In both cases, of course, there is nothing that could be said to convict Tapies of anything as concrete as a political opinion, definitively expressed. He might have defended himself, to the Francoist censors, by saying that Large Painting with Dotted Lines was merely a formal exploration of certain abstract shapes, and that Crucified Form was a modern variant on an ancient and honourable theme. But still their sense is plain enough.
Tapies's paintings are demonstrations, among other things, of an old truth about art, still insufficiently acknowledged: context is meaning. Cumulatively, Tapies's early works (he has done little to compare with them since, becoming, like many artists of his generation, a mannerist of his own devices) amount to a metaphor for a national predicament. No wonder, maybe, that Americans in the late 1950s found them disconcerting, ugly, cheerless works. It is hard to imagine anything much further removed from the hedonist expanses of Colour Field painting, or the mute icons of Pop, than these solemn, reproving abstracts.
Tapies might be said to have given new life to a tradition of dissenting political art that has its roots in Goya's The Fourth of May and culminates in Picasso's Guernica. It is a largely Spanish tradition, and another artist to have played an active role in this mini-history of modern, politically engaged painting, Edouard Manet, was a Frenchman unusually influenced by Spanish art. The three paintings most directly responsible for this aspect of his reputation, Manet's varying treatments of The Execution of Maximilian, are currently on view at the National Gallery. It is the first time that these pictures, which were censored from public view by the French authorities during Manet's lifetime, have been seen together.
The story that Manet chose to record was fairly straightforward: the death of Maximilian, a minor Habsburg suddenly installed on the throne of Mexico by Napoleon III to further French imperial ambitions and as suddenly abandoned, at the hands of Mexican Republican forces. Manet found two ways to paint the shamefulness of it all. In his first version of the subject, the emperor and his two generals, almost completely obscured by gunsmoke, are shot at point-blank range by a firing squad of anonymous sombreroed Mexicans: an image of pointless, brutal death, brutally rendered.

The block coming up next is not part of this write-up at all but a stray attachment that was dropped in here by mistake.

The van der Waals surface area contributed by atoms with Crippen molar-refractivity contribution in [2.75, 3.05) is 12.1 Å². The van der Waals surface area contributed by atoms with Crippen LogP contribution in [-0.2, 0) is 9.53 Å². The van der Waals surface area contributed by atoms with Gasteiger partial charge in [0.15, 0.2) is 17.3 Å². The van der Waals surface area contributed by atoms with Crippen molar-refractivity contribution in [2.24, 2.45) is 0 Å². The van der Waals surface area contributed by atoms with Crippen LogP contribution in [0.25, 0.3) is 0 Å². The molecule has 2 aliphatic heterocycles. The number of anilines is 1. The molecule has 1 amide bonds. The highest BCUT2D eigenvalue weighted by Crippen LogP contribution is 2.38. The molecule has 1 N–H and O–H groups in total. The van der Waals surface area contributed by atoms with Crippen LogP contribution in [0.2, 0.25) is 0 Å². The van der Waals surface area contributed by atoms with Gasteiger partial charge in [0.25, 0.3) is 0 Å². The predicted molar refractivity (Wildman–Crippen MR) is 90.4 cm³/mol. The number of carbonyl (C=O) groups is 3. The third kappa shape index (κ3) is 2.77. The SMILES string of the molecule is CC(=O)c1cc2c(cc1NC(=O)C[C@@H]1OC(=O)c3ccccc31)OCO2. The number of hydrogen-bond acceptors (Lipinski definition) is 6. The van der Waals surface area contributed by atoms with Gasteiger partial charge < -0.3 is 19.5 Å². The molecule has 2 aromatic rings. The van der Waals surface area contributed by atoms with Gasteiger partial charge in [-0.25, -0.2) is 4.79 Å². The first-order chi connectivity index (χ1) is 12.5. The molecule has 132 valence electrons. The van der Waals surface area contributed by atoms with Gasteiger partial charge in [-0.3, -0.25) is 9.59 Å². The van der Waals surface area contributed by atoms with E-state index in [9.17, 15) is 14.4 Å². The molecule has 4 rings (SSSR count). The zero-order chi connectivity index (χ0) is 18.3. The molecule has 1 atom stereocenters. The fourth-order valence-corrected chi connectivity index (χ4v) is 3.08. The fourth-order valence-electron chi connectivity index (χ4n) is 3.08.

Then, perhaps finding such a solution too extreme, too thoroughly ambiguous, Manet hit on another, more pointedly critical, formula. His second and third paintings (the second, partly destroyed, is familiar to visitors to the National Gallery, which owns it) envisage an altogether different kind of death, a death whose keynote is not jarring obscurity but indifference. Manet's real subject is not the emperor himself - his figure has been all but lost in the National Gallery's damaged second version and he is a curiously ghostly presence in the third - but the firing squad whose job it is to kill him.
What a fine job they make of it; how coolly they go about their work (and how coolly and beautifully, in their smart grey and black uniforms, they have been painted). They could be on the practice range, for all the emotion they display. Their epitome, the NCO who stands a little to one side, nonchalantly cocks his rifle to fire another shot should it be needed.
You could say (and it has been said) that Manet, here, was involuntarily incriminating himself - that he was showing himself up as the painter whom Theophile Thore criticised for 'placing no higher value on a head than a slipper', and of whom Paul Mantz wrote that 'life's spectacles do not move him'. But there may be more to it than that. Manet's subject, after all, was a death that had been caused by French indifference, by Louis Napoleon's fairweather-friend reluctance to send aid to his own puppet emperor when the chips were down. How better to convey this than by painting a picture of Maximilian's death in which the executioners (whose uniform, incidentally, closely resembles that worn by the French Imperial Guard) are seen as the embodiment of indifference, of ruthless sang-froid?
Political art may always be most effective when least strident. Certainly, the very different political art of Tapies and Manet, united only by a consciousness of the force of subtle, circuitous strategies of protest, would seem to confirm this. Convict your enemies, but do so indirectly, ironically. It is more damning that way. And you're less likely to get thrown into jail.
For details of both exhibitions, see Listings, opposite.